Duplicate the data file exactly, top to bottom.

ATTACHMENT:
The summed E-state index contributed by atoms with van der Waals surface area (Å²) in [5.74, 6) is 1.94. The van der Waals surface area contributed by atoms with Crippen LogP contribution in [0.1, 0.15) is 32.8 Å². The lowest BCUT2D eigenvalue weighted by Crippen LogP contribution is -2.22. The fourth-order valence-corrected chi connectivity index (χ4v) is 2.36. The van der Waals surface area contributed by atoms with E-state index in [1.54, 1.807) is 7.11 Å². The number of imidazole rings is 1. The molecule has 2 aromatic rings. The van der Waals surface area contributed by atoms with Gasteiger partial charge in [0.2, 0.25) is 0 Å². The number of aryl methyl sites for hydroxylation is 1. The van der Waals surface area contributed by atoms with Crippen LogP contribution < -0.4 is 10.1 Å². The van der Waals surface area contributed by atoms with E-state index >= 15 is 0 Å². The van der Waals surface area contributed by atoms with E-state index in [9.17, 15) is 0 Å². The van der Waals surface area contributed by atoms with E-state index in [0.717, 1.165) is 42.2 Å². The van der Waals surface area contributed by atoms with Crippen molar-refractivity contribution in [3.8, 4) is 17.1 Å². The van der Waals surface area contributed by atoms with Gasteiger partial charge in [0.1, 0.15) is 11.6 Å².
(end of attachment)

The summed E-state index contributed by atoms with van der Waals surface area (Å²) in [5.74, 6) is 1.94. The van der Waals surface area contributed by atoms with Crippen LogP contribution in [0.1, 0.15) is 32.8 Å². The lowest BCUT2D eigenvalue weighted by Crippen LogP contribution is -2.22. The fourth-order valence-corrected chi connectivity index (χ4v) is 2.36. The van der Waals surface area contributed by atoms with E-state index in [1.54, 1.807) is 7.11 Å². The number of imidazole rings is 1. The molecule has 2 aromatic rings. The van der Waals surface area contributed by atoms with Gasteiger partial charge in [0.2, 0.25) is 0 Å². The number of aryl methyl sites for hydroxylation is 1. The van der Waals surface area contributed by atoms with Crippen LogP contribution < -0.4 is 10.1 Å². The van der Waals surface area contributed by atoms with E-state index >= 15 is 0 Å². The van der Waals surface area contributed by atoms with E-state index in [9.17, 15) is 0 Å². The van der Waals surface area contributed by atoms with E-state index in [0.717, 1.165) is 42.2 Å². The van der Waals surface area contributed by atoms with Crippen molar-refractivity contribution in [3.8, 4) is 17.1 Å². The van der Waals surface area contributed by atoms with Gasteiger partial charge in [0.1, 0.15) is 11.6 Å².